The Grand Nordic Health Hackathon will take place 27–30 October 2020. For the first time, the Nordic Health Hackathon will be carried out in a complete virtual setting with participants spread across the Nordic region.
“We encourage solutions that focus on prevention, but we are also happy to see solutions concentrate on treatment and care”, says Edda Konráðsdóttir, founder of Iceland Innovation Week and currently involved in organizing the hackathon.
She especially encourages women, people over 50, students and people temporarily laid off due to COVID-19 to apply for participation and the chance to win the main prize of EUR 10.000.
Solutions for the people, by the people
Konráðsdóttir has experience from several hackathons and means that the use of a hackathon is a great way to fast-track innovative ideas because solutions are created in a short span of time. The method is particularly relevant when it comes to finding preventative solutions to health challenges, recognizing that both access to health data and citizen participation is necessary. She believes that solutions made for the people, by the people, can have an immense impact:
“In order to provide the best possible personalized health care for all Nordic citizens, we need to involve them in that process. By sharing health data and the health care challenges we face with the public, there is a chance we find that one solution that will change the world”.
The benefit of a hackathon is not only limited to the societal impact of the solutions created. It also creates value for the participants by providing an arena for trying out their ideas and potentially getting to test their solutions in real life, which could turn out to be a career.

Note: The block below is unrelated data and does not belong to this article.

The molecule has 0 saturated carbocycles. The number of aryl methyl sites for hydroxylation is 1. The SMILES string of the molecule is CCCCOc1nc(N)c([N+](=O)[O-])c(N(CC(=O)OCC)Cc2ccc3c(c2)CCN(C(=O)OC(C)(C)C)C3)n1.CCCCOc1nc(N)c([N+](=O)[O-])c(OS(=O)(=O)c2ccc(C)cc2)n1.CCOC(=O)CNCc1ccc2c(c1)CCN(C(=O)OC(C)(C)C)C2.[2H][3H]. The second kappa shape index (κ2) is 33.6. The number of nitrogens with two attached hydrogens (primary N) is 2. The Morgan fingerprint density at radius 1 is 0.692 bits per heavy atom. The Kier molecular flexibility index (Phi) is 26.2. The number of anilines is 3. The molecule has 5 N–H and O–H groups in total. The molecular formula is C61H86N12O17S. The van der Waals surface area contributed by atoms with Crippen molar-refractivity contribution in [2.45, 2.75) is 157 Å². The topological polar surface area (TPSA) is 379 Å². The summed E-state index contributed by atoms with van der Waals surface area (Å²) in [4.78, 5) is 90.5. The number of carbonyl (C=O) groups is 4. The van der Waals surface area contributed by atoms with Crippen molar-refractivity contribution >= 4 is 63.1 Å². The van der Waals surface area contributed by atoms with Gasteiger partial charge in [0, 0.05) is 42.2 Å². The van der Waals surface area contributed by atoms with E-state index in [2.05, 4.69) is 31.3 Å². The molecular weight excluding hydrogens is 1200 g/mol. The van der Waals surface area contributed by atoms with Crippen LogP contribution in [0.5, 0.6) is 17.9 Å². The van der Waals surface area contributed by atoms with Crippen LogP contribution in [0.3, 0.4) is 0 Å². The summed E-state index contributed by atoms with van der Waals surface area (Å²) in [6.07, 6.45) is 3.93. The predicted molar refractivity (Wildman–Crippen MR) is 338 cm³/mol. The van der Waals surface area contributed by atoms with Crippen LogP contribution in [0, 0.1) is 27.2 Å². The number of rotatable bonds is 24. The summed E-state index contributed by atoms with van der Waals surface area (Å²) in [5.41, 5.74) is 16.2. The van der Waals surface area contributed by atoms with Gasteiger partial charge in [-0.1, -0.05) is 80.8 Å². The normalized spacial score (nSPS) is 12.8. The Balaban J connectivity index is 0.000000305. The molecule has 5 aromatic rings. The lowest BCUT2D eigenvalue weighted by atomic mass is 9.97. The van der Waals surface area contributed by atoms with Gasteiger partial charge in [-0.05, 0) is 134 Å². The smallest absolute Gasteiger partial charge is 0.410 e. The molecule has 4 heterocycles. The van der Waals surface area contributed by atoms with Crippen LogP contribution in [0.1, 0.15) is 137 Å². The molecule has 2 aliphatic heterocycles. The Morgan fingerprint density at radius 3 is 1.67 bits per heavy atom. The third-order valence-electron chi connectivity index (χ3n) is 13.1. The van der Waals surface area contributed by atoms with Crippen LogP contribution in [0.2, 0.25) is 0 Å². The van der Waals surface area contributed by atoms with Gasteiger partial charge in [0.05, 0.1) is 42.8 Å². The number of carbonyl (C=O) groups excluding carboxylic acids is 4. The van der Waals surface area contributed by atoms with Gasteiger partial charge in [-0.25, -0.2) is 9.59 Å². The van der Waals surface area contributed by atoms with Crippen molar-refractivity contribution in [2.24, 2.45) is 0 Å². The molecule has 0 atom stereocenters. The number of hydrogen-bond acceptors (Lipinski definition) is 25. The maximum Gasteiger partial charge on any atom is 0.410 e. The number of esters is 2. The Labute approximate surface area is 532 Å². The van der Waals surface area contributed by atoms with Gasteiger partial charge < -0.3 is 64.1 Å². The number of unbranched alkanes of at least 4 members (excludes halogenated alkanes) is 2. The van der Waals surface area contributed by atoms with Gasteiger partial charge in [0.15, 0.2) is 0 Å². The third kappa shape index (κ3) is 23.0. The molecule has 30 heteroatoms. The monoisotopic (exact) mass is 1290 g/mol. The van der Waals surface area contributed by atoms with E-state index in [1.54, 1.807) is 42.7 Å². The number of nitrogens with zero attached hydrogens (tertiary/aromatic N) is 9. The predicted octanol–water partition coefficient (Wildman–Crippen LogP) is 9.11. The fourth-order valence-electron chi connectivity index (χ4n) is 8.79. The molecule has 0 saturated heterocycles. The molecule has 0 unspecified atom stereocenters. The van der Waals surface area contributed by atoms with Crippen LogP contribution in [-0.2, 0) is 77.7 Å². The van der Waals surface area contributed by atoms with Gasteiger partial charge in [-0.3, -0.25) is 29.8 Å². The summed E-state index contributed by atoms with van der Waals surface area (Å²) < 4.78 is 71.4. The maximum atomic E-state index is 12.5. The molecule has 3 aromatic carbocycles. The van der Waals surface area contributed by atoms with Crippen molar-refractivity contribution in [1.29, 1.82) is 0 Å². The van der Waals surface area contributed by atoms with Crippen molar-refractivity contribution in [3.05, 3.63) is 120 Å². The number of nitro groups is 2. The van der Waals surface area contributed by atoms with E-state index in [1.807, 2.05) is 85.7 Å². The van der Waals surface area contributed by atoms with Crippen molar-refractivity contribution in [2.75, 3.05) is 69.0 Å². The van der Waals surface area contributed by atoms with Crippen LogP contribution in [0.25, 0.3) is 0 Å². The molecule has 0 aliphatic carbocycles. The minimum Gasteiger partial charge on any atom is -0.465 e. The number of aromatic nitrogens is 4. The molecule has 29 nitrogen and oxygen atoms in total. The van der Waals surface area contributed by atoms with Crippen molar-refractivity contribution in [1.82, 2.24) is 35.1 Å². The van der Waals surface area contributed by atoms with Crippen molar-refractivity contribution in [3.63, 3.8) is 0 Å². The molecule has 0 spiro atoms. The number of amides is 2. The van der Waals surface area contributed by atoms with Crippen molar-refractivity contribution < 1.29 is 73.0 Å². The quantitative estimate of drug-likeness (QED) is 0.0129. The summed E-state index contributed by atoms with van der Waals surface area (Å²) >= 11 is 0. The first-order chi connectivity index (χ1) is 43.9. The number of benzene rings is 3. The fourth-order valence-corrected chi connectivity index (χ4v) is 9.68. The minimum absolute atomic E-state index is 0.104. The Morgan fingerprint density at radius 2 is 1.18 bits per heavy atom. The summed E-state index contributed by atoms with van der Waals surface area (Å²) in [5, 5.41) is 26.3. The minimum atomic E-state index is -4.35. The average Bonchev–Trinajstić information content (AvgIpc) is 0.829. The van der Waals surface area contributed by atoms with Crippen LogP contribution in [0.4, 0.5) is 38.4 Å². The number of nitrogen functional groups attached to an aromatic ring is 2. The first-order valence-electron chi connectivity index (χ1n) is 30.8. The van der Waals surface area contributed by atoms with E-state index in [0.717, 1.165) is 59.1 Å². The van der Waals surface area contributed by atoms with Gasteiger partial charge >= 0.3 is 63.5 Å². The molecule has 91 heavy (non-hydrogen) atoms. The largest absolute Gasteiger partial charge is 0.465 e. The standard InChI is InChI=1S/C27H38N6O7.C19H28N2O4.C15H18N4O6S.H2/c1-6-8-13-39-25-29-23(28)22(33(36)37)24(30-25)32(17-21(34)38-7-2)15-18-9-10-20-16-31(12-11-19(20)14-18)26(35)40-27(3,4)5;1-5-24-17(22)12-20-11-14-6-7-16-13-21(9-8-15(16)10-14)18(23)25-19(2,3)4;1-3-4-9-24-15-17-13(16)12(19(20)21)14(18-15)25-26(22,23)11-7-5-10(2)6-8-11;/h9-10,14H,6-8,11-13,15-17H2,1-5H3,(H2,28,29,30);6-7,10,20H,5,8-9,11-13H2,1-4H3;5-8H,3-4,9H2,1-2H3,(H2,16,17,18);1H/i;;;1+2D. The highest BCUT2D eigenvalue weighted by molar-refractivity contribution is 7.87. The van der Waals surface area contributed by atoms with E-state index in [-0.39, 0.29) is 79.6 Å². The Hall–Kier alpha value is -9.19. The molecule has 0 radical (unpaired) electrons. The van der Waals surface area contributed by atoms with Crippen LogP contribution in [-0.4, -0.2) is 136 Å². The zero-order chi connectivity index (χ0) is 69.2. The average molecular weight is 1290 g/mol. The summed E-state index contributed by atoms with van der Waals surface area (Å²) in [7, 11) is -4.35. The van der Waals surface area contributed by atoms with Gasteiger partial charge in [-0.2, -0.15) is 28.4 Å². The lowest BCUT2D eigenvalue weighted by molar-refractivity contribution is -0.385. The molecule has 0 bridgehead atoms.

“The obvious upside to participation is the possibility of claim the grand prize and invaluable networking opportunities. But the most value is the chance to make a difference”, says Konráðsdóttir.
Demonstrating the possibilities of sharing health data
The Grand Nordic Health Hackathon is the fourth Nordic Health Hackaton, following national hackathons in Reykjavik, Helsinki and Copenhagen in 2019. This time, the hackathon will be completely digital and engage participants throughout the Nordic region with hopes of demonstrating the possibilities of integrated health data in the Nordic region.
“We believe Nordic cooperation is critical to maintain our position as global front runners and secure a competitive future for the health-related industries. Our vision is that by 2030, the Nordics will be the most sustainable and integrated health region in the world, providing the best possible personalized health care for all its citizens”, says Konráðsdóttir.
As participants in hackathons are more diverse, we can build a future where the builders of the solutions to our societal challenges will actually mirror its users– Edda Konráðsdóttir, founder of Iceland Innovation Week
The Grand Nordic Health Hackathon is part of Nordic Innovation’s Health, Demography and Quality of Life program. One of the goals of the program is to make the Nordic region a test region for sharing health data and becoming a role model for other EU countries.